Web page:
By William J. Mbangula HELAO NAFIDI Minister of Trade and Industry Immanuel Ngatjizeko has urged foreign investors and established Namibian companies to become proactive before the enactment of Namibia's policy on Black Economic Empowerment (BEE). Officially opening the second Business Expo at Helao Nafidi town in the Ohangwena Region over the weekend, Ngatjizeko encouraged companies to consider empowering their workers and other Namibians through share allocations and mutually beneficial business partnerships. The policy of BEE is crucial for Namibia to redress the economic inequalities created by the colonial past. Many Namibian companies are offshoots of mother companies doing their main business in South Africa where the BEE policy has been widely accepted as irreversible. However, it is fairly disappointing that their Namibian subsidiaries have neither demonstrated the will nor the desire to proactively engage in the wholesale BEE ventures, aside from a few exceptions. "I hope that this situation will change even before the enactment of the BEE law," the minister said. In addition, he noted, foreign companies operating in Namibia should also be prepared to play an active role in the transference of management knowledge, skills and technological know-how through training of their employees and joint ventures with Namibian partners. The government, he said, is fully aware that the problems of poverty, high levels of income inequalities and unemployment cannot be solved by its solitary efforts. As a result, he pointed out, the government expects that all businesses, as partners in the development process, would actively contribute to the social upliftment of previously disadvantaged Namibians through social contributions, grants, scholarships and support of broad-based BEE efforts. " Let the days when companies were operating on end and making good returns in Namibia for decades, without blinking an eye to the glaring inequalities and suffering around them, be something of the past," the minister stressed. He lauded the efforts of the Helao Nafidi Town Council in organising the expo and attracting a number of big companies as well as small and medium enterprises (SMEs) from Namibia, the SADC region and beyond. In his view, it is only through interactions and exposures such as the Business Expo that SMEs can further learn how to improve their services and forge new business links for the maximum distribution of their products. As a demonstration of the government's commitment to the development of SMEs, the Ministry of Trade and Industry regularly sponsors SMEs to attend trade fairs inside and outside Namibia. Through such support, the government aims to nurture and develop an entrepreneurial culture among business people by exposing them to economic opportunities, sources of supply and new ways of conducting business. "I would like therefore to appeal to leaders and managers of big businesses in Namibia, in particular those who control and own the formal major distribution channels of retailing and wholesaling, to support government efforts and give shelf space to products produced by Namibian SMEs." The government, the minister noted, is always receiving reports from local manufacturers about the reluctance of big retailers to buy locally made products. If such a trend continues, he cautioned, his fear is that the efforts to industrialize the country through local value addition would come to nothing. The government is therefore extremely concerned with such a state of affairs. "I am hopeful that very soon the large chain supermarkets and other mega wholesalers will of their own accord give heed to support locally produced products, otherwise the government may consider stepping in and formally through regulations rectify the situation. The government wants to see a situation whereby big companies, without state coercion in all sectors such as tourism, retail, manufacturing, agriculture, fisheries, services and others, start to handhold Namibian SMEs. "Such handhold should be through concrete and practical support mechanisms, whether sourcing of goods and service, supply of contracts or availing of stocks and goods for operations at competitive terms in the spirit of the Vendor Development Programme of the Ministry of Trade and Industry." Helao Nafidi town which is a combination of settlements of Oshikango, Onhuno, Ohangwena, Engela and Omafo, with a population of about 20 000 people and which covers a total area of 7 221 hectares, was only proclaimed in March 2004. The Business Expo here was conducted for the first time in 2005 as a way to provide an opportunity to entrepreneurs within the town and beyond to showcase their products and services. It came about as an initiative of the Oshikango Business Association (OBA) to create inter-business cooperation and linkages. The OBA is chaired by the Managing Director of the border-post located International Commercial Warehouse, Raed Hijazi, whose association contributed close to N$24 500 last year for staging the expo. Oshikango is one of the business hubs of the town and the gateway to the lucrative market in Angola, the DRC and other SADC countries. Being one of the most active business centres in Ohangwena, the OBA's Hijazi told the gathering that the businesses operating at Oshikango have provided employment to about 2 500 people in trading, the service sector, transport, banking, security, government, advertising and others. According to the town mayor, Medusalem Handjaba, who spoke at the event, the Business Expo has received overwhelming interest from both exhibitors and customers since its inception last year. The number of applications received for the event proves the interest. Last year, 168 exhibitors participated but this year the number increased to 190 out of 300 applications received of which the rest could not be accommodated due to lack of space. The expo started on Friday November 24 and will end on December 4. Apart from Namibian exhibitors, there are also those from the SADC countries of Angola, Zambia, South Africa, Botswana and beyond such as Kenya.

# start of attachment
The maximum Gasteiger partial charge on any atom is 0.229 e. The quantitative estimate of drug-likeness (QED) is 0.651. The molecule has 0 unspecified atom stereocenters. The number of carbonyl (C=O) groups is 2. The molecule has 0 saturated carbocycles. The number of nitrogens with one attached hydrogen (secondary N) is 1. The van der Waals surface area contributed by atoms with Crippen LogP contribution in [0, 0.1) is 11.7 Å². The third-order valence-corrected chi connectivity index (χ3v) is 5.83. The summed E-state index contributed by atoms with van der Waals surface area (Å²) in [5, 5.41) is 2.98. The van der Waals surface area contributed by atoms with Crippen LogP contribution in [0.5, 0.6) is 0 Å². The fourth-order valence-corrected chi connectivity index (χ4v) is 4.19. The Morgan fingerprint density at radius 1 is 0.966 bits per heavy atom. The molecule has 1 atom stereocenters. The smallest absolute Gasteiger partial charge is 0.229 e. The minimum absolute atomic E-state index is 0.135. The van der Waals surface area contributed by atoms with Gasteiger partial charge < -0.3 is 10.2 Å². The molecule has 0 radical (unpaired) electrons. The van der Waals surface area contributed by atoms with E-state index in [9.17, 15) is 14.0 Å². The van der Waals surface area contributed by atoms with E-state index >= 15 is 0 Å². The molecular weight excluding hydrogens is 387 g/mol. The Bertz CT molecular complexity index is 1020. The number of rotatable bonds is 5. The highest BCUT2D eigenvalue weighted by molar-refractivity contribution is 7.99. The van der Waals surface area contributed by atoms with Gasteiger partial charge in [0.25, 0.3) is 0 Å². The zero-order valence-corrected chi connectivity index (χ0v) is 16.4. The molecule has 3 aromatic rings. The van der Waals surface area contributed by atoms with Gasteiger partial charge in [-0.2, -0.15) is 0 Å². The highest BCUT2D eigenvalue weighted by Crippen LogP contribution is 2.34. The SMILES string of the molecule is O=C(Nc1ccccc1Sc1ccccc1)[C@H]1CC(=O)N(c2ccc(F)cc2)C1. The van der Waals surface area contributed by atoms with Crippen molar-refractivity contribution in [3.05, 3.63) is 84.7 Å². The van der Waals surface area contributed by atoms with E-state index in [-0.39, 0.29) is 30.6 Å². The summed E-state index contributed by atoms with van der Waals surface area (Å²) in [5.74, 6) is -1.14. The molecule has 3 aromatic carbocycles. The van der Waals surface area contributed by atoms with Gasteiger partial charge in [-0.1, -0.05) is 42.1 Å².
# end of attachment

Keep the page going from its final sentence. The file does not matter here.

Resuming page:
2006-11-27 00:00:00 11 years ago